Here’s the audio from Rick Burk’s recital last Friday:
Kyrie from Mass for the Convents – François Couperin (1668 – 1733)
O Welt, ich muss dich lassen (O World, I Now Must Leave Thee), from Eleven Chorale Preludes, op. 122 – Johannes Brahms (1833 – 1897)
Six Pieces for Organ, op. 50 – Joseph W. Jenkins (1928 – 2014)
Rick Burk has served as Minister of Music at Westminster Presbyterian Church in St. Louis for the past nine years. Having begun the study of organ at age 15, Rick earned his Master of Sacred Music degree with a concentration in organ from Duquesne University in 1986. While at Duquesne he studied with David Billings and Ann Labounsky.
Eleven Chorale Preludes, Op. 122, is a collection of works for organ by Johannes Brahms (1833-1897), written in 1896 at the end of the composer’s life and published posthumously in 1902. They are based on verses of nine Lutheran chorales, two of them set twice, and are relatively short. The selection being performed today is the second setting of the chorale O Welt, ich muß dich lassen which is also the last piece in the collection.
The last composition of any composer carries a certain level of mystique, and that is true of these chorale preludes, the only organ works of Brahms to carry an opus number (although he did not assign it). They were written in the summer of 1896 after Clara Schumann’s death (some may have been conceived earlier), and it is highly probable that Brahms was already aware of his own illness at that point. He probably was contemplating thoughts of mortality while composing them, though, and it may not be a coincidence that the last music he would ever write would be No. 11, the second setting of “O Welt, ich muß dich lassen” (“O world, I now must leave thee”) with its fading echoes and transfigured, lingering closing bars.
Joseph Willcox Jenkins (1928-2014) was an American composer and professor of music. During his military service in the Korean War, he became the first arranger for the United States Army Chorus. He ended his teaching career as Professor Emeritus at the Mary Pappert School of Music, Duquesne University, where he had been a professor since 1961, and composed over 200 works.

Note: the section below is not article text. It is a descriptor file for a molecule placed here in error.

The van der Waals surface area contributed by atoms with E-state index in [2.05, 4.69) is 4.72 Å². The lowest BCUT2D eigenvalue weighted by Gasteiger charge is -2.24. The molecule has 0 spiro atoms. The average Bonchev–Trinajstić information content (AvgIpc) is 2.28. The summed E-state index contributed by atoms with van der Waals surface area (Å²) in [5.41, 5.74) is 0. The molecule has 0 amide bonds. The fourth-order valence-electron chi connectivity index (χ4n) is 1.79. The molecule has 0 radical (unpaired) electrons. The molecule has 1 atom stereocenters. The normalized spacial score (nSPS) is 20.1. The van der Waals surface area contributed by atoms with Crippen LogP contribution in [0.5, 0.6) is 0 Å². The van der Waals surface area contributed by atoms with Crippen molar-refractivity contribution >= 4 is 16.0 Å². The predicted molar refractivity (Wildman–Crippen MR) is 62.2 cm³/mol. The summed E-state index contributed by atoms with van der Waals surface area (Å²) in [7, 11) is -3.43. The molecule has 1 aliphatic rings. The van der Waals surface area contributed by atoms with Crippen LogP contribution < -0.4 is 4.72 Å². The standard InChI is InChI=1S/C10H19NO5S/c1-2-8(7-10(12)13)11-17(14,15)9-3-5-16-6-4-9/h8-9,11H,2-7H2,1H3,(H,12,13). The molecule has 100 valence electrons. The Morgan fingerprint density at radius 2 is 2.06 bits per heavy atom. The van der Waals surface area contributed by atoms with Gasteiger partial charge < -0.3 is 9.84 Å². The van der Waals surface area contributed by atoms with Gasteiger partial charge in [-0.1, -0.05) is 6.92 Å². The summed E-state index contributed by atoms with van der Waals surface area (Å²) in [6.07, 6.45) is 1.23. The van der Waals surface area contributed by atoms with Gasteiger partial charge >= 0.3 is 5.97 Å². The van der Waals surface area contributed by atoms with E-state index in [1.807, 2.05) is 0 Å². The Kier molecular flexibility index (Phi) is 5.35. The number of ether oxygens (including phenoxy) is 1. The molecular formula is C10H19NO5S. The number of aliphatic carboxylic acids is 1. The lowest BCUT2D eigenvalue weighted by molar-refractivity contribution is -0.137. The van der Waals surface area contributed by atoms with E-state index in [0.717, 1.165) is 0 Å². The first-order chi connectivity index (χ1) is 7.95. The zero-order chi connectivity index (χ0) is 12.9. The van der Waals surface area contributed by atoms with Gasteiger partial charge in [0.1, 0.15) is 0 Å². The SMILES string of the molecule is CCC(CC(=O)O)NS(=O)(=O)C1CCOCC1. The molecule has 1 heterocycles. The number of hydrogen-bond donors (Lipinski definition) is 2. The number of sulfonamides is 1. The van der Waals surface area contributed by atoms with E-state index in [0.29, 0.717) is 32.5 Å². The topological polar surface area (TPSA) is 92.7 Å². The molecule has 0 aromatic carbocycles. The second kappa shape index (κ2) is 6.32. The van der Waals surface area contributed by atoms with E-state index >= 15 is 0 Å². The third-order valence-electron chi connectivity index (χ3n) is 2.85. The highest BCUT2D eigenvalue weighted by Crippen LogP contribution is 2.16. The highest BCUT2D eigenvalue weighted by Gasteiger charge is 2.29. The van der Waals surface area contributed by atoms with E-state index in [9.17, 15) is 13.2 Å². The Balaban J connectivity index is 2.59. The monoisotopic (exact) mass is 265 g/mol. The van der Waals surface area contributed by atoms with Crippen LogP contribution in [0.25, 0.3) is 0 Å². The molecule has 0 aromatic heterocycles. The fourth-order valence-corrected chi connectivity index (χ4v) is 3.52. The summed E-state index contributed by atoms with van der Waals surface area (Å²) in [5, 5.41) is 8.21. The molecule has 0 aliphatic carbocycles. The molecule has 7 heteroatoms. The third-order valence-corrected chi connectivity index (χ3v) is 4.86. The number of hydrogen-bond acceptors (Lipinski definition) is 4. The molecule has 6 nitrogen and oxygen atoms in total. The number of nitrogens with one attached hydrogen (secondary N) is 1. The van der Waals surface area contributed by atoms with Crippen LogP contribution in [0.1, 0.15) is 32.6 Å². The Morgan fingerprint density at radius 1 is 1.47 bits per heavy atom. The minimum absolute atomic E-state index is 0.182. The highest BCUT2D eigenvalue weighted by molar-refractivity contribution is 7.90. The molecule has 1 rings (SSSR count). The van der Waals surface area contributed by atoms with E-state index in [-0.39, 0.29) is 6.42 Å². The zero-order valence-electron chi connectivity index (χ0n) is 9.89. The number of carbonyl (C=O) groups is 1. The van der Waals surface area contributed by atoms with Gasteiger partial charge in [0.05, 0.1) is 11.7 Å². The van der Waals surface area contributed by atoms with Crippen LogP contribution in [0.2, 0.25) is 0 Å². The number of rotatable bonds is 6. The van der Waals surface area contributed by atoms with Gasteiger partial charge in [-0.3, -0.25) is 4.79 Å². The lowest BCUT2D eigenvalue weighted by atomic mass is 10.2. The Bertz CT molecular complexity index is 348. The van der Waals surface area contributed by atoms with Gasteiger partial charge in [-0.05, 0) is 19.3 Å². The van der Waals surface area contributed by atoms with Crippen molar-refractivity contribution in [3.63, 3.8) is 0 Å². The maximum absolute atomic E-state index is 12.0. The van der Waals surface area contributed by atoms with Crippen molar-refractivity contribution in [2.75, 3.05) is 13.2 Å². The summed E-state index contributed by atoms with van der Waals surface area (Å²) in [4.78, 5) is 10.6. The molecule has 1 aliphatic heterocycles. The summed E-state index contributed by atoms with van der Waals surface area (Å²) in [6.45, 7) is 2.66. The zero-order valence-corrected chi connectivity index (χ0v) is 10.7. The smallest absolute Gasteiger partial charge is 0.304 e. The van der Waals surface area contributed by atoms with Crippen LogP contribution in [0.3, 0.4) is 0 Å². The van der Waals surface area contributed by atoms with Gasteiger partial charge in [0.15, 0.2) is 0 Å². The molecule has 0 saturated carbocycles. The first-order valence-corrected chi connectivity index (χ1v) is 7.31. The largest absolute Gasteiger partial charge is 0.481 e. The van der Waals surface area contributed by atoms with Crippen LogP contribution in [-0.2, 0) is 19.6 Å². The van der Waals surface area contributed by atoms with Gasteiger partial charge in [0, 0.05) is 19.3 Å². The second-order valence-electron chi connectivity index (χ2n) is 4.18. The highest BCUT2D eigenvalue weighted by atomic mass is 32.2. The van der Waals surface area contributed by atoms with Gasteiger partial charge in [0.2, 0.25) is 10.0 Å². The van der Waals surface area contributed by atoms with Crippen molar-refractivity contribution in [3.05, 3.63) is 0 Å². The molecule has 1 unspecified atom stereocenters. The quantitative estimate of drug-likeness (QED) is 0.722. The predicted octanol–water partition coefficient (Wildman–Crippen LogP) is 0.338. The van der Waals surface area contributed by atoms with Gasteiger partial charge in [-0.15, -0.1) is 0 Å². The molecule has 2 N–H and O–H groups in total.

Six Pieces for Organ, Op. 50 was composed in 1966. Each of the six pieces stands well on its own, but together provide an interesting “suite.” One common thread running throughout all six pieces is Dr. Jenkins’ use of contrasting articulation, i.e. notes that are connected and those that are separated (legato vs. staccato).
The “Old English Hymn Tune” that serves as the inspiration for the first piece is “Blow Ye the Trumpet” by Charles Wesley and may be found in The Methodist Hymnal of 1932.
François Couperin (1668-1733) was a French Baroque composer, organist and harpsichordist. He was known as Couperin le Grand (“Couperin the Great”) to distinguish him from other members of the musically talented Couperin family.
Couperin was born into one of the best known musical families of Europe. His father Charles was organist at Church Saint-Gervais in Paris, a position previously occupied by Charles’s brother Louis Couperin, a highly regarded keyboard virtuoso and composer whose career was cut short by an early death. As a boy, François must have received his first music lessons from his father.
Only one collection of organ music by Couperin survives, the Pièces d’orgue consistantes en deux messes (“Pieces for Organ Consisting of Two Masses”), the first manuscript of which appeared around 1689–1690. The two masses were intended for different audiences: the first for parishes or secular churches, and the second for convents or abbey churches. These masses are divided into many movements in accordance with the traditional structure of the Latin Mass: Kyrie (5 movements), Gloria (9), Sanctus (3), Agnus (2), and an additional Offertoire and Deo gratias to conclude each mass. Today we are hearing the five Kyrie movements of the second mass.